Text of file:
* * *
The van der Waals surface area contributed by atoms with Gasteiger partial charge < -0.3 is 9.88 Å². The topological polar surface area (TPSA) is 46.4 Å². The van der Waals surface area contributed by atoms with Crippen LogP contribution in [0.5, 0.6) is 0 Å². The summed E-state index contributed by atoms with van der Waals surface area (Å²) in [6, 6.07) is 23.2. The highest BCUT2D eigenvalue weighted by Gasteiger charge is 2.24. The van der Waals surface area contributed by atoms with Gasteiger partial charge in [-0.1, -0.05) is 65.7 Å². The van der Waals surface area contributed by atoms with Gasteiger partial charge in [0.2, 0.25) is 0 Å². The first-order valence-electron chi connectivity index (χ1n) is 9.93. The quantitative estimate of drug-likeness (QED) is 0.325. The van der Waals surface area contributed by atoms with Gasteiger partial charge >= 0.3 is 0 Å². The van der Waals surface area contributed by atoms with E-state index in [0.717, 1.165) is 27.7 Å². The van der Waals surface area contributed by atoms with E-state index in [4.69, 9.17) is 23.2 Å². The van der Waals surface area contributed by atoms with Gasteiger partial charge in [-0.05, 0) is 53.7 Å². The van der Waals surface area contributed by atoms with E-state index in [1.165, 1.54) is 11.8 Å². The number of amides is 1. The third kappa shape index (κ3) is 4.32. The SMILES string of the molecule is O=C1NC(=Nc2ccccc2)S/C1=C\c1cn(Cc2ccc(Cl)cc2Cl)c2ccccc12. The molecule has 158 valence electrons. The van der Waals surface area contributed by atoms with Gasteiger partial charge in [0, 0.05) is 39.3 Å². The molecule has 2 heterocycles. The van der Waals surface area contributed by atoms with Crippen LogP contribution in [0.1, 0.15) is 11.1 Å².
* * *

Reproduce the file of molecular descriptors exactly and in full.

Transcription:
The van der Waals surface area contributed by atoms with Gasteiger partial charge < -0.3 is 9.88 Å². The topological polar surface area (TPSA) is 46.4 Å². The van der Waals surface area contributed by atoms with Crippen LogP contribution in [0.5, 0.6) is 0 Å². The summed E-state index contributed by atoms with van der Waals surface area (Å²) in [6, 6.07) is 23.2. The highest BCUT2D eigenvalue weighted by Gasteiger charge is 2.24. The van der Waals surface area contributed by atoms with Gasteiger partial charge in [-0.1, -0.05) is 65.7 Å². The van der Waals surface area contributed by atoms with Gasteiger partial charge in [0.2, 0.25) is 0 Å². The first-order valence-electron chi connectivity index (χ1n) is 9.93. The quantitative estimate of drug-likeness (QED) is 0.325. The van der Waals surface area contributed by atoms with Gasteiger partial charge >= 0.3 is 0 Å². The van der Waals surface area contributed by atoms with E-state index in [0.717, 1.165) is 27.7 Å². The van der Waals surface area contributed by atoms with E-state index in [4.69, 9.17) is 23.2 Å². The van der Waals surface area contributed by atoms with Gasteiger partial charge in [-0.05, 0) is 53.7 Å². The van der Waals surface area contributed by atoms with E-state index in [1.165, 1.54) is 11.8 Å². The number of amides is 1. The third kappa shape index (κ3) is 4.32. The SMILES string of the molecule is O=C1NC(=Nc2ccccc2)S/C1=C\c1cn(Cc2ccc(Cl)cc2Cl)c2ccccc12. The molecule has 158 valence electrons. The van der Waals surface area contributed by atoms with Gasteiger partial charge in [0, 0.05) is 39.3 Å². The molecule has 2 heterocycles. The van der Waals surface area contributed by atoms with Crippen LogP contribution in [0.1, 0.15) is 11.1 Å².